Depressive illness and placebo response


Journal Article

Fifty-three depressed inpatients received placebo treatment as part of a multicenter double-blind placebo-controlled study of an investigational antidepressant, bupropion. Groups of placebo responders and nonresponders were identified based on percentage change on the Hamilton Depression Scale and validated against the Clinical Global Impression Scale. Although the diagnostic and demographic features of responders and nonresponders were generally similar, some differences emerged. Placebo nonresponders were more often associated with male gender, lack of college education, diagnosis of manic-depressive illness and greater lack of insight at baseline. Placebo responders largely consisted of females with a diagnosis of depressive neurosis. When the individual symptoms as measured by the Hamilton Depression Scale were examined, the nonresponders showed improvement only in psychological symptoms (i.e., lack of interest, guilt, and suicide). The responders showed consistent improvement in most symptoms except middle insomnia, loss of weight, and diurnal mood change. These results suggest that depressions of an endogenous nature are unlikely to respond to placebo and when they do respond, the vegetative symptoms are least likely to improve.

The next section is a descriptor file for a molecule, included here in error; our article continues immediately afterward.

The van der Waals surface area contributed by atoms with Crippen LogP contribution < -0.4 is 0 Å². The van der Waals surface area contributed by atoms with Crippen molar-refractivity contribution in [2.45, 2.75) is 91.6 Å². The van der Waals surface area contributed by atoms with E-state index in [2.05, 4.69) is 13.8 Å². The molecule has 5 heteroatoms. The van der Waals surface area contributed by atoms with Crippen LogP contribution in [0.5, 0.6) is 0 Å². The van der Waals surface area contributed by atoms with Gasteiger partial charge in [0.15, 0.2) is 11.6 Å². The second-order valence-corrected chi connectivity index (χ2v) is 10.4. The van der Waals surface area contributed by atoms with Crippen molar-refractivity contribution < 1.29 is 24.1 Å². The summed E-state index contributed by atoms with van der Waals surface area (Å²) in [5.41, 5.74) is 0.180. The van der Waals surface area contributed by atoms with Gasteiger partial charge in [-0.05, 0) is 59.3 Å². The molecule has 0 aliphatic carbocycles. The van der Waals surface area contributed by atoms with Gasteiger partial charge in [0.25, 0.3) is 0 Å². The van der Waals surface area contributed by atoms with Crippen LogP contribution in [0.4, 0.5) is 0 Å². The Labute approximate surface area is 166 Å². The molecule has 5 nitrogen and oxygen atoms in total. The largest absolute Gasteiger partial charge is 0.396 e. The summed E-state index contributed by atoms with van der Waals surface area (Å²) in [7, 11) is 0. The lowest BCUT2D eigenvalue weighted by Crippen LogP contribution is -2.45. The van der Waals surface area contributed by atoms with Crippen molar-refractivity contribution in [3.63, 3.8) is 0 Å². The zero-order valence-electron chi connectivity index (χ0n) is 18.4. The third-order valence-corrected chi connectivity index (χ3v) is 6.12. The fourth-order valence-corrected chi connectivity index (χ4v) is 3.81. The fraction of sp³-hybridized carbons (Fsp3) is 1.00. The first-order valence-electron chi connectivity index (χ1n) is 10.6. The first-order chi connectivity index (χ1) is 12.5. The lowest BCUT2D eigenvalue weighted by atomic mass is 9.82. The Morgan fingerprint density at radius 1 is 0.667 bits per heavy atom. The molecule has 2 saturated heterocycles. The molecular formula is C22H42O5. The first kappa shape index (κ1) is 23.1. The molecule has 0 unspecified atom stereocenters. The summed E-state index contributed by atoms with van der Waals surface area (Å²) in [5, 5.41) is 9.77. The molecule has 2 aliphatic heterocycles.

Duke Authors

Cited Authors

  • Sato, TL; Turnbull, CD; Davidson, JRT; Madakasira, S

Published Date

  • January 1, 1984

Published In

Volume / Issue

  • 14 / 3

Start / End Page

  • 171 - 179

International Standard Serial Number (ISSN)

  • 0091-2174

Citation Source

  • Scopus